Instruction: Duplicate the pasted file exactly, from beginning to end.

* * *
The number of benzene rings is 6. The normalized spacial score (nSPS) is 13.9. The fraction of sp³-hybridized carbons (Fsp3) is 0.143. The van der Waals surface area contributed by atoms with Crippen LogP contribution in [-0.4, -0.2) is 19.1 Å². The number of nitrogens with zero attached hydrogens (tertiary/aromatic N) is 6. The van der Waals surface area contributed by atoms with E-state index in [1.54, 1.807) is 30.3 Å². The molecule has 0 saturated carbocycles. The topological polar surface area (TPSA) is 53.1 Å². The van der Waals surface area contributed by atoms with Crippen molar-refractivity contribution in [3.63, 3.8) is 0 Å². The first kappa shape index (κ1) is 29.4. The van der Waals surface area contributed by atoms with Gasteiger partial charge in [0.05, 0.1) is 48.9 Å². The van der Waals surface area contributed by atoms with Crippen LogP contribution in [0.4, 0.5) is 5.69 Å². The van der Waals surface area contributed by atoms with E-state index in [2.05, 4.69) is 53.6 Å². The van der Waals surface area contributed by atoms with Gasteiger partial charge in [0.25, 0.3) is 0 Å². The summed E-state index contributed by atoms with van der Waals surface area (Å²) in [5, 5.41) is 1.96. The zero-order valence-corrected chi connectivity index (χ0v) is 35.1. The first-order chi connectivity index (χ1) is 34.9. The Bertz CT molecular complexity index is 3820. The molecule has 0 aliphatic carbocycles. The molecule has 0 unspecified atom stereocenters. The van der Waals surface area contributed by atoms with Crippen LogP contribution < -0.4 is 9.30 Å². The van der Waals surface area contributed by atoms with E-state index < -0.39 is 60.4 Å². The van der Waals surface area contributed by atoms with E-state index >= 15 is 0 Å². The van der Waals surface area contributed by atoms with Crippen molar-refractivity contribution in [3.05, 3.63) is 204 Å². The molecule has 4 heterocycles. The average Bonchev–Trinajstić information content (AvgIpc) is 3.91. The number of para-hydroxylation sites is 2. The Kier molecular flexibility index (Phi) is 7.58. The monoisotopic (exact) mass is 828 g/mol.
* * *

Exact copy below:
The number of benzene rings is 6. The normalized spacial score (nSPS) is 13.9. The fraction of sp³-hybridized carbons (Fsp3) is 0.143. The van der Waals surface area contributed by atoms with Crippen LogP contribution in [-0.4, -0.2) is 19.1 Å². The number of nitrogens with zero attached hydrogens (tertiary/aromatic N) is 6. The van der Waals surface area contributed by atoms with E-state index in [1.54, 1.807) is 30.3 Å². The molecule has 0 saturated carbocycles. The topological polar surface area (TPSA) is 53.1 Å². The van der Waals surface area contributed by atoms with Crippen molar-refractivity contribution in [3.63, 3.8) is 0 Å². The first kappa shape index (κ1) is 29.4. The van der Waals surface area contributed by atoms with Gasteiger partial charge in [0.05, 0.1) is 48.9 Å². The van der Waals surface area contributed by atoms with Crippen LogP contribution in [0.4, 0.5) is 5.69 Å². The van der Waals surface area contributed by atoms with E-state index in [2.05, 4.69) is 53.6 Å². The van der Waals surface area contributed by atoms with Gasteiger partial charge in [0.25, 0.3) is 0 Å². The summed E-state index contributed by atoms with van der Waals surface area (Å²) in [5, 5.41) is 1.96. The zero-order valence-corrected chi connectivity index (χ0v) is 35.1. The first-order chi connectivity index (χ1) is 34.9. The Bertz CT molecular complexity index is 3820. The molecule has 0 aliphatic carbocycles. The molecule has 0 unspecified atom stereocenters. The van der Waals surface area contributed by atoms with Crippen LogP contribution < -0.4 is 9.30 Å². The van der Waals surface area contributed by atoms with E-state index < -0.39 is 60.4 Å². The van der Waals surface area contributed by atoms with E-state index >= 15 is 0 Å². The van der Waals surface area contributed by atoms with Crippen molar-refractivity contribution in [3.05, 3.63) is 204 Å². The molecule has 4 heterocycles. The average Bonchev–Trinajstić information content (AvgIpc) is 3.91. The number of para-hydroxylation sites is 2. The Kier molecular flexibility index (Phi) is 7.58. The monoisotopic (exact) mass is 828 g/mol.